The celebrations often go on for days and the large crowds that come along show how popular the event remains today. The addition of trinket, sweet, toy and balloon stalls makes it feel a little bit like a village fair and there is a real sense of community along with an over-riding sense that people truly want to honour and uphold local ancients traditions and keep them vibrantly alive for future generations to come.
Puja - festival of light
Not content with being the best retreat manager in Kerala, Mr Jayan informed us that a neighbouring village was holding a festival of light puja. What amazing good luck, this annual festival takes place just once a year and we had the unique opportunity to witness it first hand.
A very short, air-conditioned mini bus ride from the retreat we were safely deposited at a local temple where serious preparations were clearly underway. Row upon row of fence like structures, each with built in oil holders were been readied for the ceremony. We were quickly put to work with handfuls of wicks which needed to be placed in each of the holders.
Leaving our shoes at the entrance we timidly ventured inside the building, eager to absorb this new experience but also uniquely conscious that we didn't really have a clue what was about to unfold. A temple structure sat in the middle and it was clear that something ritualistic was being prepared inside. The matriachs were keen to include us and show us how to apply the turmeric and kukuman powder to our foreheads - a blessing of protection and to bestow us with flowers - due to my limited grasp of malayalan I wasn't able to find out the meaning behind the flowers but they looked pretty.
A group of youths drummed away enthusiastically in one corner as the crowds began to grow and gradually the now tightly packed throng started to surge forwards a little. I hold a vivid memory of the look of anticipation and excitement etched onto the face of an elderly man as he appeared to hold his breath with expectation. I recall at the time having a burning desire to capture it on camera but I wouldn't have dared to and I doubt very much that I would have done it justice. Finally the brahmin appears at the door with a large metal bowl full of dancing flames. Arms shoot out as the people nearest the front reach out for the offering of purification. I see my friend Lou in there and think how brave she is to be right in the thick of things but also how unobtrusive she actually looks - it's all a tiny bit surreal. The second brahmin offers purifying water, ladling it into upheld palms. Quite suddenly I find myself drawn in and there is no turning back! Still not quite feeling totally at home I go along with it and begin to embrace the experience, trying to channel my best Lou impression of looking totally chilled and at home despite my bewilderment.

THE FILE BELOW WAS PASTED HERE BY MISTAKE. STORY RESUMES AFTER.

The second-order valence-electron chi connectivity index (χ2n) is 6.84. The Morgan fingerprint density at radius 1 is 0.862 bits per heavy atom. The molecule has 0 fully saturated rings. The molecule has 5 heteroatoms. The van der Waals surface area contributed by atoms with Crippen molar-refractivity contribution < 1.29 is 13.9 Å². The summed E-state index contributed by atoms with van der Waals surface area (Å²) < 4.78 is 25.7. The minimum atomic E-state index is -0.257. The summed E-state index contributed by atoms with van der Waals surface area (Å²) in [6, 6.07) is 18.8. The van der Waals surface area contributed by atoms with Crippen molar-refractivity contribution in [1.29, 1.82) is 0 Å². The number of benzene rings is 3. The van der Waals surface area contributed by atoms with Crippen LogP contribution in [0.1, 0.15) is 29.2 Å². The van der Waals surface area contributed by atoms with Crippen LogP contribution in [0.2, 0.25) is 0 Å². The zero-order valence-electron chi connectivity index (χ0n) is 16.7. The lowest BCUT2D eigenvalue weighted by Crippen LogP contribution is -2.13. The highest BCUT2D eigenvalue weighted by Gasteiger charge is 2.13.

As the sun descends we move outside and are given torches to light the thousand upon thousands of wicks which together create the most incredible light infused display. Entire families take part in this and even small children are entrusted with the task.
We do our bit to help creates the spectacle but as our torch flames begin to smoulder and finally extinguish we head back to camp, grateful for the authentic experience and the generous nature of the community that not only allowed us to share their religious celebration but made us all feel so incredibly welcome.
Lotus Houseboat - a soulful saunter through the tranquil backwaters
With the retreat coming to an end what better way to end this incredible holiday than with a relaxing cruise along the backwaters in Neeleshwar's own houseboat - the Lotus boat. Once on board we were treated to tea and delicious indian treats including some yummy onion bhajis and deep fried banana. The views from the top deck offered a glimpse into rural village life, these waterways were the main link between villages in earlier times before Kerala had any real road network and they remain vibrant and alive with colourful fishing boats moored along its banks.
So with yogis departing for the UK early the next morning it was sadly time to say farewell and also time to go it alone .....next stop the tea plantations of rural Munnar and the big city of Cochin.